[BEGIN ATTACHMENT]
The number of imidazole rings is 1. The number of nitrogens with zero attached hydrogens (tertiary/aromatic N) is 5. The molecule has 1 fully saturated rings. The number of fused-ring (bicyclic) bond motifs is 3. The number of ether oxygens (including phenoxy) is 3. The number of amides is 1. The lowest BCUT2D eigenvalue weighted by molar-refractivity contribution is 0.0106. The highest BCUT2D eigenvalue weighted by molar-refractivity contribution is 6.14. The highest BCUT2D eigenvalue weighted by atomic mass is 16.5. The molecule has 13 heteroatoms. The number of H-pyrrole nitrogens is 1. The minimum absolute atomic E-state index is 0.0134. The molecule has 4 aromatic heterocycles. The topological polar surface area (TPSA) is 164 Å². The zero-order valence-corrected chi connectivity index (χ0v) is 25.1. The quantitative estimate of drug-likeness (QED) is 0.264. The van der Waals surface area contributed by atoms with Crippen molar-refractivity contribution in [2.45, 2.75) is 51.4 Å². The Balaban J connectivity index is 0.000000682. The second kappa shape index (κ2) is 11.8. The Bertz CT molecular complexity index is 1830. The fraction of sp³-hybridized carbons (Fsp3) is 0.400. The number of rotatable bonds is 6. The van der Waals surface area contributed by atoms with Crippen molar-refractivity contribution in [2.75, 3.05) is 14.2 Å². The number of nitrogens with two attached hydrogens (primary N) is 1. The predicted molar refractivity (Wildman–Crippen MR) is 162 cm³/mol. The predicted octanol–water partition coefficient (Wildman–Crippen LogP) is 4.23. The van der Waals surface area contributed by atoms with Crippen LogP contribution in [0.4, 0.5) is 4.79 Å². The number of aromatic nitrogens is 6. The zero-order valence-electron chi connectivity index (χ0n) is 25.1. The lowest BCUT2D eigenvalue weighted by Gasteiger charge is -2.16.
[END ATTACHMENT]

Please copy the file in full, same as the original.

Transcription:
The number of imidazole rings is 1. The number of nitrogens with zero attached hydrogens (tertiary/aromatic N) is 5. The molecule has 1 fully saturated rings. The number of fused-ring (bicyclic) bond motifs is 3. The number of ether oxygens (including phenoxy) is 3. The number of amides is 1. The lowest BCUT2D eigenvalue weighted by molar-refractivity contribution is 0.0106. The highest BCUT2D eigenvalue weighted by molar-refractivity contribution is 6.14. The highest BCUT2D eigenvalue weighted by atomic mass is 16.5. The molecule has 13 heteroatoms. The number of H-pyrrole nitrogens is 1. The minimum absolute atomic E-state index is 0.0134. The molecule has 4 aromatic heterocycles. The topological polar surface area (TPSA) is 164 Å². The zero-order valence-corrected chi connectivity index (χ0v) is 25.1. The quantitative estimate of drug-likeness (QED) is 0.264. The van der Waals surface area contributed by atoms with Crippen molar-refractivity contribution in [2.45, 2.75) is 51.4 Å². The Balaban J connectivity index is 0.000000682. The second kappa shape index (κ2) is 11.8. The Bertz CT molecular complexity index is 1830. The fraction of sp³-hybridized carbons (Fsp3) is 0.400. The number of rotatable bonds is 6. The van der Waals surface area contributed by atoms with Crippen molar-refractivity contribution in [2.75, 3.05) is 14.2 Å². The number of nitrogens with two attached hydrogens (primary N) is 1. The predicted molar refractivity (Wildman–Crippen MR) is 162 cm³/mol. The predicted octanol–water partition coefficient (Wildman–Crippen LogP) is 4.23. The van der Waals surface area contributed by atoms with Crippen LogP contribution in [0.4, 0.5) is 4.79 Å². The number of aromatic nitrogens is 6. The zero-order valence-electron chi connectivity index (χ0n) is 25.1. The lowest BCUT2D eigenvalue weighted by Gasteiger charge is -2.16.